As a writer, your time is money.
Thus, waste less time = make more money.
One of the biggest time wasters is going back and forth with a new client over all of the minutia of your new gig. There are questions that need asked and answered, documents that need signed, and details that need ironing out.
I’ve wasted a lot of time corresponding via email with new clients so far in my writing career—but one day I decided it was time to work smarter, not harder.
The little floating light bulb above my head (that’s usually dark) went “DING!”
So today, I wanted to share the one email I send to new writing clients that does all of the things I need it to do to make the getting started process fast, efficient, and uber-professional.
I encourage you to steal this format and use it for yourself—I’m happy to share.
1. Attach and ask for the appropriate documents.
Most of the time, new clients want you to send them a few key pieces of information:
- Your current W-9
- A few samples of relevant work
- In some cases, a signed NDA
As the writer, you need a few key pieces of information, too:
- Existing style guides
- Marketing personas
- Examples of content/writing styles they admire
- List of main competitors
- Any key pieces of research or stats they want worked into content
If your client really has their stuff together, they’ll have a nice “Getting Started” deck for you that outlines all of these things in a consolidated format (more on that here.)
2. Share the details of your process.
Since the client hasn’t worked with you before, they want to know what to expect from your process. I always share:
- Rates per word count/project (if we haven’t discussed this in depth yet)
- How many edits are included in the price (and what addt’l edits cost)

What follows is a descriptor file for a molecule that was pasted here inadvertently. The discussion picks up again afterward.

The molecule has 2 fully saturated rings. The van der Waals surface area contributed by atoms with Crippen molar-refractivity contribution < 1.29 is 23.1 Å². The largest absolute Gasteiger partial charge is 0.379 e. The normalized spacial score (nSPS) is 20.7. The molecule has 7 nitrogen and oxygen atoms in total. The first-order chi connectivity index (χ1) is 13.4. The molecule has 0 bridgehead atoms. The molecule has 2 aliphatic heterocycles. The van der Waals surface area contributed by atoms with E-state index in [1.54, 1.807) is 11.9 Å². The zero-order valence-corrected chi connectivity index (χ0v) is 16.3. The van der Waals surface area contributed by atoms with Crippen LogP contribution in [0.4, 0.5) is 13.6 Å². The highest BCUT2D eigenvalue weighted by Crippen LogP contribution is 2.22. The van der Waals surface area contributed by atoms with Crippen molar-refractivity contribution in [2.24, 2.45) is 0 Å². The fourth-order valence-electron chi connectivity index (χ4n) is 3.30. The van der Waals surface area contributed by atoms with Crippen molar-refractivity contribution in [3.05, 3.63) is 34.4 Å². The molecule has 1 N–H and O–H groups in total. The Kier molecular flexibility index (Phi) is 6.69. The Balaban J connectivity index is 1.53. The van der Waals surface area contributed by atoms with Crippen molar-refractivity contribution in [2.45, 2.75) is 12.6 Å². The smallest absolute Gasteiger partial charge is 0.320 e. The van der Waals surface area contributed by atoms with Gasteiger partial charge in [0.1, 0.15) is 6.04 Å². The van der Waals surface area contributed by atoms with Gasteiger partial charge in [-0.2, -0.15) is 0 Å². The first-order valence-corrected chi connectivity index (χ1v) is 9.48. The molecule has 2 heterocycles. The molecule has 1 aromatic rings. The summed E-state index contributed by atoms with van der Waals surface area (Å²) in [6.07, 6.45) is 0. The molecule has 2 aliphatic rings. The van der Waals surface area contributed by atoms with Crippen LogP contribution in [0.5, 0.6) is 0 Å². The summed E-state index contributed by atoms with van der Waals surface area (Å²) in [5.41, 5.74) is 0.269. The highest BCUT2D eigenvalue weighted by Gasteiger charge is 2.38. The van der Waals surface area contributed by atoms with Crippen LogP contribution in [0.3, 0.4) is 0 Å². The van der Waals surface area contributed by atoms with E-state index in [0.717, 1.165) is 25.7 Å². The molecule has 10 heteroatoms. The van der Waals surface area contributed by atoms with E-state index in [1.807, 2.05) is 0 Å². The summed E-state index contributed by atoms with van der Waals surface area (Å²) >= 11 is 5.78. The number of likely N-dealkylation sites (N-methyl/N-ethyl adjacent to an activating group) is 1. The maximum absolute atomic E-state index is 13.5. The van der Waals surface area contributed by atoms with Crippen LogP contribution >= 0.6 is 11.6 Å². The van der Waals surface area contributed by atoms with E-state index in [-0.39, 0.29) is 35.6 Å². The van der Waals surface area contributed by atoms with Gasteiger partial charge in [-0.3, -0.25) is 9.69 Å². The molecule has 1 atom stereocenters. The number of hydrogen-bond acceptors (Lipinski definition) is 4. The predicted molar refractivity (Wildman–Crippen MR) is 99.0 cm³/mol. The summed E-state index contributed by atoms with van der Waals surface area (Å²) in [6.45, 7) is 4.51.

- Normal turnaround time per project
- Payment process (initial deposit details, processing fees, when I invoice, how it should be paid and when)
- Best way to reach me (I make clear what hours I keep and what time zone I work from)
3. If the client wants me to pitch a few ideas for a content piece, I include 5-8 options in this email based on the initial phone conversation we had.
4. Any remaining questions & Request for first due date
The final thing I include is a two-fer:
A FAQ section that addresses some of the questions I’ve been asked over and over. These questions range from my policy on accepting checks as payment to other writers I can refer if they need additional writing support.
Request for first due date. If I’m pitching ideas, I want the client to give me an idea of how soon they’d like to see a first draft turned around so I can prioritize the assignment in my to-do list.
I always close with a gracious thank you for working with me, because these clients are the ones who enable me to work from home in my pajamas with my sweet dog right by side. And that’s something I appreciate every single day. Except I don’t tell them about the home part and the pajamas and the dog. I just say thanks.
This email checks so many things off both parties’ lists—and it will enable both you and your client to get off to a swift start with the new project.
Again, please steal this format and use it for yourself. You’ll be glad you did.
I think information sharing is a beautiful thing, don't you think? If you have more questions, tweet me over at @kaleighf.
This article originally appeared in my newsletter, A Cup of Copy. Sign up and get these free tips sent right to your inbox every other Wednesday.